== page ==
Antelope-like mammal from Bhutan recorded at lowest elevation in Assam

The vulnerable mainland serow was hitherto found to inhabit areas at altitudes between 200 and 3,000 metres above the mean sea level

Updated - June 27, 2024 11:30 pm IST

Published - June 27, 2024 08:21 pm IST - GUWAHATI

A mainland serow rummaging through Assam’s Raimona National Park.

A mainland serow rummaging through Assam’s Raimona National Park. | Photo Credit: SPECIAL ARRANGEMENT

GUWAHATI

The mainland serow, a mammal that appears somewhere between a goat and an antelope, has been recorded at the lowest elevation beyond Bhutan, its natural home.

A team of scientists recorded a lone mainland serow (Capricornis sumatraensis thar) at 96 metres above the mean sea level in western Assam’s Raimona National Park. It was not the only first for the elusive animal; it was found within a radius of 1 km from a human habitation.

The finding with photographic proof was published as a scientific paper in the latest issue of the Journal of Threatened Taxa. The paper was authored by M. Firoz Ahmed, senior scientist at biodiversity conservation group Aaranyak, senior conservation biologist Dipankar Lahkar, Nibir Medhi, Nitul Kalita, Kachugaon Forest Division’s DFO Bhanu Sinha, forest officials Pranjal Talukdar, Biswajit Basumatary, and Tunu Basumatary, Assam University’s associate professor Ramie H. Begum, and Abhishek Harihar, the director of Tiger Programme, Panthera.

According to the International Union for Conservation of Nature, the mainland serow inhabits areas at altitudes of 200-3,000 metres. The animal habitat is across the India-Bhutan border in Phibsoo Wildlife Sanctuary and the Royal Manas National Park in the Himalayan country.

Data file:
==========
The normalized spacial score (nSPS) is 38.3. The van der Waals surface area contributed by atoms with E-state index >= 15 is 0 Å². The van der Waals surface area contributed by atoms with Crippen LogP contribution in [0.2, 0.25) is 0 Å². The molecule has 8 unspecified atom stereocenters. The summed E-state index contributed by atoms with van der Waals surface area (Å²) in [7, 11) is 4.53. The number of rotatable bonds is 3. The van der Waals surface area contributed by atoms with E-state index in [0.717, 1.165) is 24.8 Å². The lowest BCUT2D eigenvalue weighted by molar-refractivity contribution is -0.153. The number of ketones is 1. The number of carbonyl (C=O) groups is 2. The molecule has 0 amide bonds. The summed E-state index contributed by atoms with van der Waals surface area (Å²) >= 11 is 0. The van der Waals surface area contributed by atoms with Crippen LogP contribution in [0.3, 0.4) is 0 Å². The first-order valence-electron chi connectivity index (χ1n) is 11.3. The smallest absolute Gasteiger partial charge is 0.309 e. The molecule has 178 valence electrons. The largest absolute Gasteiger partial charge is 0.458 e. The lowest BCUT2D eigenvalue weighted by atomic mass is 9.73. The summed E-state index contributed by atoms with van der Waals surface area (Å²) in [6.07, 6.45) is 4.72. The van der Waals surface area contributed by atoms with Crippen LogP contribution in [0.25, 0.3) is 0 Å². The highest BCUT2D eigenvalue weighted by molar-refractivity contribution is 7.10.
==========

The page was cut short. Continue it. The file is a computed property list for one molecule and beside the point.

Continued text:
There are three other species of the animal – Japanese serow, red serow (found in eastern India, Bangladesh, and Myanmar), and Taiwan or Formosan serow.

“The discovery of the mainland serow near the Ganda Bajrum anti-poaching camp in the western range of Raimona National Park is good news for biodiversity conservation aspects. Our goal is to conserve this species and other wildlife in the national park,” Mr Sinha said.

Dr Ahmed said the spotting of the mainland serow would augur well for conservation efforts toward recovering the population of certain species and restoring degraded habitats in Raimona, once a victim of poaching for bushmeat and habitat alternation due to logging.

“The animal is distributed from the Himalayan belt to southern China and Sumatra but its populations are fragmented, isolated, and rapidly declining due to poaching and habitat loss. The lack of reliable data on the species makes it difficult to come up with conservation actions to ensure long-term survival,” Dr. Lahkar said.

The Assam government declared the 422 sq. km Raimona a national park on June 8, 2021.

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